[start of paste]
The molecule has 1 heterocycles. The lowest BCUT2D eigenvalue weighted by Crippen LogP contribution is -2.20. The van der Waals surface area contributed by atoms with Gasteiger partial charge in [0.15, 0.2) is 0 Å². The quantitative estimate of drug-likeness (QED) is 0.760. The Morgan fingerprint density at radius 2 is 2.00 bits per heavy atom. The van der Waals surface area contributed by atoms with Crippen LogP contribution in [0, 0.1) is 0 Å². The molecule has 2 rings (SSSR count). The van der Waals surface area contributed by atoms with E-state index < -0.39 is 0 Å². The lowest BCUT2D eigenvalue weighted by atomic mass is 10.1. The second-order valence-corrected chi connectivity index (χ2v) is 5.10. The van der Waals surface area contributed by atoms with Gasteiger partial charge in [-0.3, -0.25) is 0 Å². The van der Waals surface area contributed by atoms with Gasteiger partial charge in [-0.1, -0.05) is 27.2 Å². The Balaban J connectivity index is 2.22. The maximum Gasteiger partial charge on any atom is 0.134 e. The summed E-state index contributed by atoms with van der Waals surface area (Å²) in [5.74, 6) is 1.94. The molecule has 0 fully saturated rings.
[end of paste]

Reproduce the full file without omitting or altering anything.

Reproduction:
The molecule has 1 heterocycles. The lowest BCUT2D eigenvalue weighted by Crippen LogP contribution is -2.20. The van der Waals surface area contributed by atoms with Gasteiger partial charge in [0.15, 0.2) is 0 Å². The quantitative estimate of drug-likeness (QED) is 0.760. The Morgan fingerprint density at radius 2 is 2.00 bits per heavy atom. The van der Waals surface area contributed by atoms with Crippen LogP contribution in [0, 0.1) is 0 Å². The molecule has 2 rings (SSSR count). The van der Waals surface area contributed by atoms with E-state index < -0.39 is 0 Å². The lowest BCUT2D eigenvalue weighted by atomic mass is 10.1. The second-order valence-corrected chi connectivity index (χ2v) is 5.10. The van der Waals surface area contributed by atoms with Gasteiger partial charge in [-0.3, -0.25) is 0 Å². The van der Waals surface area contributed by atoms with Gasteiger partial charge in [-0.1, -0.05) is 27.2 Å². The Balaban J connectivity index is 2.22. The maximum Gasteiger partial charge on any atom is 0.134 e. The summed E-state index contributed by atoms with van der Waals surface area (Å²) in [5.74, 6) is 1.94. The molecule has 0 fully saturated rings.